Nothing like an unlikely ally or secret foe to come in and shake up a mystery, huh? In tonight’s episode, we get both, and they bring some serious heat to the case. Our unlikely ally comes in the form of Detective Gene Holcomb (Eric Lange), a real “better the devil you know” job for Mason & Co. And we know Holcomb: a heavy-hitting dirty cop out to get his bag and improve his station and eke out his own healthy share of the American Dream. He tried to get there by doing a deal with a rich-kid devil, Brooks McCutcheon, who was never going to let a glorified thug with a badge into the platinum lounge of 1930s L.A.
And now he’s got a subpoena to testify in court from Perry fucking Mason.
“Brooks was into something big,” Holcomb tells Mason later in his office. “Bigger than you, Burger, or anybody this town’s even thinking about.” Now he’s talking some sense, but Mason isn’t having it. No beating around the bush. Holcomb’s here to negotiate his way off the witness list, and Mason doesn’t want to pass up a clear opportunity to fuck this guy up for good. They both know that if Holcomb gets on the stand, his life goes down the toilet — job, pension, everything gone.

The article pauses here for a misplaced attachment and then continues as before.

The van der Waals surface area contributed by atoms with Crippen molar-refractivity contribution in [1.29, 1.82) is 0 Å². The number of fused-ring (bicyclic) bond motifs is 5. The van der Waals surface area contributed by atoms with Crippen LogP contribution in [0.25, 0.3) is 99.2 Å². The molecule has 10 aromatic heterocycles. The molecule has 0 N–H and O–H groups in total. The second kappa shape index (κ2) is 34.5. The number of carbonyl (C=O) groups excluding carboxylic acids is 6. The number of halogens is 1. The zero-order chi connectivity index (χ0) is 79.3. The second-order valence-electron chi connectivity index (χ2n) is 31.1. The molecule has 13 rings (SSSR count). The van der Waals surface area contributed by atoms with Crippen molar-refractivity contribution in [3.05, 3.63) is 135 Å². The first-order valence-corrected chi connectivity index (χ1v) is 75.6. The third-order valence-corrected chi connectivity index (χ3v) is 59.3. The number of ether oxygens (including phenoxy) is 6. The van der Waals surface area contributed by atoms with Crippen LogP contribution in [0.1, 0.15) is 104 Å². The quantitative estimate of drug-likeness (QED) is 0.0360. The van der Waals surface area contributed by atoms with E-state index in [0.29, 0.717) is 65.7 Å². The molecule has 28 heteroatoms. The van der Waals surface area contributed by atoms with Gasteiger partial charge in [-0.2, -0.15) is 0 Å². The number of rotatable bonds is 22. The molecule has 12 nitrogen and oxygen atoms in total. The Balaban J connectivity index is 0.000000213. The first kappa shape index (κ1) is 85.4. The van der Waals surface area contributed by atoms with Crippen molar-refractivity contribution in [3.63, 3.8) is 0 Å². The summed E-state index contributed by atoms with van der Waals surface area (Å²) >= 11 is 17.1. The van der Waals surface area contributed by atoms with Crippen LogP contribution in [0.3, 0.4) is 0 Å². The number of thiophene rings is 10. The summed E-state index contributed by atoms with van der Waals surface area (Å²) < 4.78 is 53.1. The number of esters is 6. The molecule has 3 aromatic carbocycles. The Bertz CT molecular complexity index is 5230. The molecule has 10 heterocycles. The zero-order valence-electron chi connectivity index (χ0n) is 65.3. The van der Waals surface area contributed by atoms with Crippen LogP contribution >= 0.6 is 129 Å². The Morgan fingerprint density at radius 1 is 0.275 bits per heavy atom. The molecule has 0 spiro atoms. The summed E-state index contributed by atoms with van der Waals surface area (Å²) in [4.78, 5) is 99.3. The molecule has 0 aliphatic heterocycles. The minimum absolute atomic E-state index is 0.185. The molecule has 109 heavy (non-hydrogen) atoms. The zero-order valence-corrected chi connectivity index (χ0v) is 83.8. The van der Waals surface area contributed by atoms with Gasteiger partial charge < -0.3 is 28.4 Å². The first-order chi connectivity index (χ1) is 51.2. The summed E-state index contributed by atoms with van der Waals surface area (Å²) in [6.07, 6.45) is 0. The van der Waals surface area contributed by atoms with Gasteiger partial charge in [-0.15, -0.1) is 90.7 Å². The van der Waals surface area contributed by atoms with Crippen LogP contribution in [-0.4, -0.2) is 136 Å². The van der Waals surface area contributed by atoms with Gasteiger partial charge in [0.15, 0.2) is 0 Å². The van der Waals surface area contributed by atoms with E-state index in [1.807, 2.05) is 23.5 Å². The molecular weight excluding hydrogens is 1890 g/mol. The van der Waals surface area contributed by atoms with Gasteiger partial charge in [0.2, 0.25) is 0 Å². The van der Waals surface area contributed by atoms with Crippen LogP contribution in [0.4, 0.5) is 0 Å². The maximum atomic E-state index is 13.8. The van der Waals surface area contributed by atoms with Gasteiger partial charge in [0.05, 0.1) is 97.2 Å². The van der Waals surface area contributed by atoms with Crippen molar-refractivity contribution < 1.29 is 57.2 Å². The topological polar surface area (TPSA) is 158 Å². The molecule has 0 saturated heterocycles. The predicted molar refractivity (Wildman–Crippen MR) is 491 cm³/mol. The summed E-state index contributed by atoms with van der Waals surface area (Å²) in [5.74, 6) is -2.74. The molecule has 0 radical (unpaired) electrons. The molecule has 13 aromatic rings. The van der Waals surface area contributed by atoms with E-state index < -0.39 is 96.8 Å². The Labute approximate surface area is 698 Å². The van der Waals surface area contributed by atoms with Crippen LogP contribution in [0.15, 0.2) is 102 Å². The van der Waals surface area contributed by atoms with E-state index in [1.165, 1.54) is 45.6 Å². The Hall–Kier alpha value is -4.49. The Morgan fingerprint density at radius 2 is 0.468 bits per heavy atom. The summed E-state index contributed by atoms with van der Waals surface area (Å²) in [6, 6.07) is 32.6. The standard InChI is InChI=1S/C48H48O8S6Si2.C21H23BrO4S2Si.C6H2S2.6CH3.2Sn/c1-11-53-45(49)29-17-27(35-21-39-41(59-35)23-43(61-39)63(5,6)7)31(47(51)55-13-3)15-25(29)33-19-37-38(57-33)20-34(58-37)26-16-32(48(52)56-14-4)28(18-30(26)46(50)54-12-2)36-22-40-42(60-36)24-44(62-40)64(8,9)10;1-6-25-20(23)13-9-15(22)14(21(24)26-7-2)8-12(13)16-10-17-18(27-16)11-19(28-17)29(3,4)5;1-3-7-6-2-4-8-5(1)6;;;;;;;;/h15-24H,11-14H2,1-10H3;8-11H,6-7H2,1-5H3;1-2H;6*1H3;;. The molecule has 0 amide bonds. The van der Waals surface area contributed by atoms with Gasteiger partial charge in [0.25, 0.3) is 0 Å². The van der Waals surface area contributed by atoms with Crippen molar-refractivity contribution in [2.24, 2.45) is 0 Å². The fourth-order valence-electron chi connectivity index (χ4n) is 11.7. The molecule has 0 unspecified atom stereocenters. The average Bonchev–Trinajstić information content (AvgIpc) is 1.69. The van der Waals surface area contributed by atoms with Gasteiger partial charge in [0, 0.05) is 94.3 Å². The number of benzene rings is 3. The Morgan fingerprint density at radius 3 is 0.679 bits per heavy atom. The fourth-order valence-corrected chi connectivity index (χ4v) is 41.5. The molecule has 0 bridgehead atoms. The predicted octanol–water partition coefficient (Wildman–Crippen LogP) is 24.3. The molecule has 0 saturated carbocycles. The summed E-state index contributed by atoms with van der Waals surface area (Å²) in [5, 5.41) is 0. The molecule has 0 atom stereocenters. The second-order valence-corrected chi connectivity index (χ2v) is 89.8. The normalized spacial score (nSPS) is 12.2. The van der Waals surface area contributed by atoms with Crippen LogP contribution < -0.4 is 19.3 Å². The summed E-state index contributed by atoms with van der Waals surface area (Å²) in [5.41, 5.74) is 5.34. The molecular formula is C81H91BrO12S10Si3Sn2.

But here’s the thing: Holcomb is more valuable to Mason as an ally than as an enemy to be flogged in the public square — just as he’s more valuable to us as an unlikely audience avatar. Holcomb speaks for us when he says, “I got a bunch of puzzle pieces, but I don’t know how they all fit together … so now I gotta figure out how to make this shit work for me somehow.”
Ain’t that just the way in the U.S. — we’re all compromised, because we’re all just trying to make the debris “work for us somehow.” Eric Lange is one of the greatest character actors currently permeating the stratosphere. Most of us have probably seen him on TV somewhere before Perry Mason — and remember him well. My inroad with Lange was his turn as demonic CIA operative Bill Stechner on Narcos. He brings that same simmering menace and sinister edge to Holcomb, but those piercing eyes speak volumes of vulnerability, fatigue, and, in this scene, desperation. And he shows enough of it to get Mason to listen.
So we’ve got an unlikely ally, but what about our mysterious informer? We last saw Mason confronted with a cryptic message from an ominous invader in his apartment. Now he’s rigging his door with new locks and heading out the fire escape to court. The walls continue to close in on our crew, and we’ve got two love interests in the mix who seem to have shown up a little too conveniently the longer this case goes on.
Some of you have been pretty good at tracking this in the comments. Admittedly, I’ve been too wrapped up in these budding romances at face value to even want to see either Anita St. Pierre or Ginny Aimes (or both) as femmes fatales, but here we are. In any case, I’m less convinced by Anita. At the top of the episode, she drops Della off at court and invites her to live with her. “There are plenty of women who make it work,” she says. It seems on the level and potentially a little too risky a move to make if your intentions aren’t pure. I don’t know. We’ll see.